Astrophysical Journal Letters (792, (2014)、32-37)
Title: Faint Population III Supernovae as the Origin of the Most Iron-poor Stars
Authors: Miho N. Ishigaki1, Nozomu Tominaga1,2, Chiaki Kobayashi1,3, and Ken'ichi Nomoto1,4
1 Kavli Institute for the Physics and Mathematics of the Universe (WPI), Todai Institutes for Advanced Study, The University of Tokyo,
2 Department of Physics, Faculty of Science and Engineering, Konan University,
3 School of Physics, Astronomy and Mathematics, Centre for Astrophysics Research, University of Hertfordshire,
4 Hamamatsu Professor
Miho Ishigaki, Kavli Institute for the Physics and Mathematics of the Universe, The University of Tokyo, firstname.lastname@example.org
Ken'ichi Nomoto, Kavli Institute for the Physics and Mathematics of the Universe, The University of Tokyo, nomoto_at_astron.s.u-tokyo.ac.jp
Marina Komori, Kavli Institute for the Physics and Mathematics of the Universe, The University of Tokyo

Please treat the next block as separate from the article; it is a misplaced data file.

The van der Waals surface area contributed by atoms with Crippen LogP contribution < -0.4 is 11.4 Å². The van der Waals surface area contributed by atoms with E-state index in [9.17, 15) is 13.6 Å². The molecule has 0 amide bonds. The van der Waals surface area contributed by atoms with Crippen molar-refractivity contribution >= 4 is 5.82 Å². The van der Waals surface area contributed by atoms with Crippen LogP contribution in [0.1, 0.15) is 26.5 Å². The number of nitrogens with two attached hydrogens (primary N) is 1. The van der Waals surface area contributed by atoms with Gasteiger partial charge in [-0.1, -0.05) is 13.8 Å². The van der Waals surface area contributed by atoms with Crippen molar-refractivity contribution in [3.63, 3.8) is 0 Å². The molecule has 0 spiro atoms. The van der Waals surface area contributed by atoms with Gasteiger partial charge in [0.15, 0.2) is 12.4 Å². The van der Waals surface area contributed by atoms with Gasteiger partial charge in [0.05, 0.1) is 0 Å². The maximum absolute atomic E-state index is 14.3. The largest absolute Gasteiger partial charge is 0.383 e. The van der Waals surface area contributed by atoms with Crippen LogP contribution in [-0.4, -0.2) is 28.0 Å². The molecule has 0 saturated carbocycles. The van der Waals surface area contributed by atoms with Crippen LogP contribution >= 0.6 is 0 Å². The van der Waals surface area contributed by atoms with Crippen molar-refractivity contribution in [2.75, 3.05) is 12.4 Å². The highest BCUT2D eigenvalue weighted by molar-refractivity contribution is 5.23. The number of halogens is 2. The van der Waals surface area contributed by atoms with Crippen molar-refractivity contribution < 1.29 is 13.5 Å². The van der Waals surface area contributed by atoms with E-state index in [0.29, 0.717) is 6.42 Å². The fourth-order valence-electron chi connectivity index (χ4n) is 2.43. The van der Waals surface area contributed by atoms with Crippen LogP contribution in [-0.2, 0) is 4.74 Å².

+81-4-7136-5977 (office), press_at_ipmu.jp
Aya Tsuboi, Kavli Institute for the Physics and Mathematics of the Universe, The University of Tokyo
Kavli IPMU (Kavli Institute for the Physics and Mathematics of the Universe) is an international research institute with English as its official language. The goal of the institute is to discover the fundamental laws of nature and to understand the Universe from the synergistic perspectives of mathematics, astronomy, and theoretical and experimental physics. The Institute for the Physics and Mathematics of the Universe (IPMU) was established in October 2007 under the World Premier International Research Center Initiative (WPI) of the Ministry of Education, Sports, Science and Technology in Japan with the University of Tokyo as the host institution. IPMU was designated as the first research institute within Todai Institutes for Advanced Study (TODIAS) in January 2011. It received an endowment from The Kavli Foundation and was renamed the “Kavli Institute for the Physics and Mathematics of the Universe” in April 2012. Kavli IPMU is located on the Kashiwa campus of the University of Tokyo, and more than half of its full-time scientific members come from outside Japan.
Kavli IPMU Website - http://www.ipmu.jp/
Marina Komori | Eurek Alert!
What happens when we heat the atomic lattice of a magnet all of a sudden?
17.07.2018 | Forschungsverbund Berlin
Subaru Telescope helps pinpoint origin of ultra-high energy neutrino
16.07.2018 | National Institutes of Natural Sciences